Frequently Asked Audio Questions (Audio FAQs)

Q: When I click on the RealAudio link, I get a dialog box saying "Open With ." and telling me to "Click the program you want to use to open 'somefilename.ram'". Which program should I select? If I pick Microsoft Windows Media Player, I get a dialog box saying "The data is invalid."
A: The audio excerpts labeled as "RealAudio" are in RealAudio format, which Windows Media Player doesn't recognize. To play them, install the free RealPlayer from Installing it will register RealPlayer to handle files ending with the extension ".ram", and this should eliminate the appearance of the dialog box in the question.
Q: Your RealAudio excerpts from the CD sound kind of strange. Does the CD sound better?
A: Yes --- much better! The excerpts that you can find on this web site (for example by following the "Songs" link below) do not even begin to show you the excellent sound quality on the CD and cassette tape, Concert in the Park.
Q: Which RealAudio player do you recommend?
A: The free RealPlayer is sufficient. Furthermore, you only need the basic minimum player to hear our audio excerpts. You don't need SPINNER or the RealPlayer Plus. You don't even need the Basic Standard version. Anything beyond the basic minimum player will give you extra features, but it won't change the way our music sounds. Before downloading the latest RealPlayer, make sure your system meets the minimum requirements. If it does not, then use an earlier version of RealPlayer from the site; earlier versions have more modest requirements for your computer.
Q: I got a message saying the RealAudio excerpt was not a RealAudio file. What does that mean?

It means that the RealAudio player you are using is too old to recognize the format of the file. To solve the problem, install a later version of the RealAudio player (version 5.0 or later).

Q: What settings did you use for creating the audio excerpts on the Roseville Big Band web site?

To help the RealAudio files stream on congested networks, they have been created with 8-bit stereo samples and a data compression scheme that gives about a 4kHz frequency response, somewhat like the quality of a very inexpensive AM radio.

The Windows Media Audio files have been created with a format that gives about a 22kHz frequency response, similar to the quality of an inexpensive FM radio. In addition, the Windows Media Audio files have been "normalized" to make maximum use of the bandwidth, so in some cases they sound better than the corresponding RealAudio files.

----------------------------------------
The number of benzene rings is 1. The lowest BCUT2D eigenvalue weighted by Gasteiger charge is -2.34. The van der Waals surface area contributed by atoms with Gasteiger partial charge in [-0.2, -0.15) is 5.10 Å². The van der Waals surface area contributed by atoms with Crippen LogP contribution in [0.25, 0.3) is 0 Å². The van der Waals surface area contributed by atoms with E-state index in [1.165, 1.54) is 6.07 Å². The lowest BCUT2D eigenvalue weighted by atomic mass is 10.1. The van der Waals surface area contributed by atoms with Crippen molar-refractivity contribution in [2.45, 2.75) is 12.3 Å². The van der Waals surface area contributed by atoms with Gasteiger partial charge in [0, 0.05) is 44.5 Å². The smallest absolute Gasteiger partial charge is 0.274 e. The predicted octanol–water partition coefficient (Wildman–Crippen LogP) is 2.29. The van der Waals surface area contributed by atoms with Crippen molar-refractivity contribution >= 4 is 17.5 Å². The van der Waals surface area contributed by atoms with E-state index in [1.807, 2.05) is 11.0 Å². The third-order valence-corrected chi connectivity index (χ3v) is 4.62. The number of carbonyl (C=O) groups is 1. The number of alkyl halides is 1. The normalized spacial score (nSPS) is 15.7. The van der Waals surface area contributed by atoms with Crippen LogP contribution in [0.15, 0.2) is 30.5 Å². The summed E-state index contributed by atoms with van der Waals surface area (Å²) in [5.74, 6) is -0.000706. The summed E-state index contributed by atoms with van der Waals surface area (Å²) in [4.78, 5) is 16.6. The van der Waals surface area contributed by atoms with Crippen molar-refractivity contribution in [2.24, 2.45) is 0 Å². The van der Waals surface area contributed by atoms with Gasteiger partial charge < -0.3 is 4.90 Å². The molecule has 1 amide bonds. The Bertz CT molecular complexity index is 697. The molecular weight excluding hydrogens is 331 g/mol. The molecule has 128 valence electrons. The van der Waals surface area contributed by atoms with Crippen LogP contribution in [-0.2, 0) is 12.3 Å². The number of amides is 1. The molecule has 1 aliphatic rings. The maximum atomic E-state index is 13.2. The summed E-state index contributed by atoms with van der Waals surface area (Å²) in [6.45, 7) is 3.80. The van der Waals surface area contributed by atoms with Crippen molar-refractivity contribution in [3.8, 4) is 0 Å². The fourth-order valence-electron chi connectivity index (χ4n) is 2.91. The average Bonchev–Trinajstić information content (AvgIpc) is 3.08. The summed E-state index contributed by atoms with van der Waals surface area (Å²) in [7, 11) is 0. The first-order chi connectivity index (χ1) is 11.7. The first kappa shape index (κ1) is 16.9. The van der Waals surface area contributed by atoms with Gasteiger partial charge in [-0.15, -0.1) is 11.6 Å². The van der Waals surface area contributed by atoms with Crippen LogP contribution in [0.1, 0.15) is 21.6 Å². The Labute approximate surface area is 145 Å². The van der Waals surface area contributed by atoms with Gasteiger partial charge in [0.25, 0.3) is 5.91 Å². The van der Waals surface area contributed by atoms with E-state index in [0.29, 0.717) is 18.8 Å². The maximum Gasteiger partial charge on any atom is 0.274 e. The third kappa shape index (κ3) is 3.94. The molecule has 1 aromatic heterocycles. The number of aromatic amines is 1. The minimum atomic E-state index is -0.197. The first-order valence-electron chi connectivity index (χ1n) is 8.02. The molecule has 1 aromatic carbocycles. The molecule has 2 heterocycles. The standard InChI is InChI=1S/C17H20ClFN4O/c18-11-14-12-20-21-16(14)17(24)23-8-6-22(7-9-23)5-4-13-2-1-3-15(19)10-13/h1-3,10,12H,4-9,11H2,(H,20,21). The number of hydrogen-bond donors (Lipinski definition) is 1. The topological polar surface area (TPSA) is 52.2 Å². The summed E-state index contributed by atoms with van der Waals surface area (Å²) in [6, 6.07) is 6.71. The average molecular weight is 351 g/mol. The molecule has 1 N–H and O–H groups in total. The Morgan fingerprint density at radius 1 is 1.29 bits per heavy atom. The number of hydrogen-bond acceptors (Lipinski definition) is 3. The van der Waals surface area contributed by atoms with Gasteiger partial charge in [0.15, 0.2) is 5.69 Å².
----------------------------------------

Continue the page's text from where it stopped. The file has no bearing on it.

Furthermore, the MP3 file for "My Little Girl" on this web site has also been created using higher than normal compression to reduce the required download time; this still lets you hear the notes and the lyrics, but, like the RealAudio and Windows Media Audio compressed files, it lacks the sparkle and presence of the CD version.

Q: I can listen to CDs using my PC, but I can't hear your audio excerpts through the headphones. Why?
A: Some PCs have a CD player with a headphone jack and electronics that lets them only hear sounds coming from the CD player. (PCs used in a business workplace are often configured this way.) In this case, you need to add a sound card to your PC and plug your speakers or headphone into the jack on the card (in back of the PC) to hear the audio excerpts. If, on the other hand, you can hear other sounds from web sites, then you do have a sound card and the problem lies elsewhere.
Q: When I click on the RealAudio excerpt, I see a file being downloaded to my computer, but I don't hear anything. Why?
A: This behavior indicates that you probably do not have the RealPlayer installed on your system. After you download RealPlayer from and install it, you might still see a file downloaded, but it will be a small .ram file (fewer than 100 bytes) that gives the URL for the .rm file that contains the music; your web browser should launch the RealPlayer in a separate window and give it the URL of the music to play.
Q: I can see the RealPlayer window, and it looks like the audio excerpt is playing, but I still can't hear anything. What should I do?
A: First, check the connections between your computer and speakers. Then try turning your speakers off, then on again. If that doesn't make the music sound, check the hardware volume controls on the speaker and the software volume controls for "wave audio". Make sure that none of the controls have wave output muted or turned down to the minimum volume.

This page was last updated
Friday, February 07, 2020.

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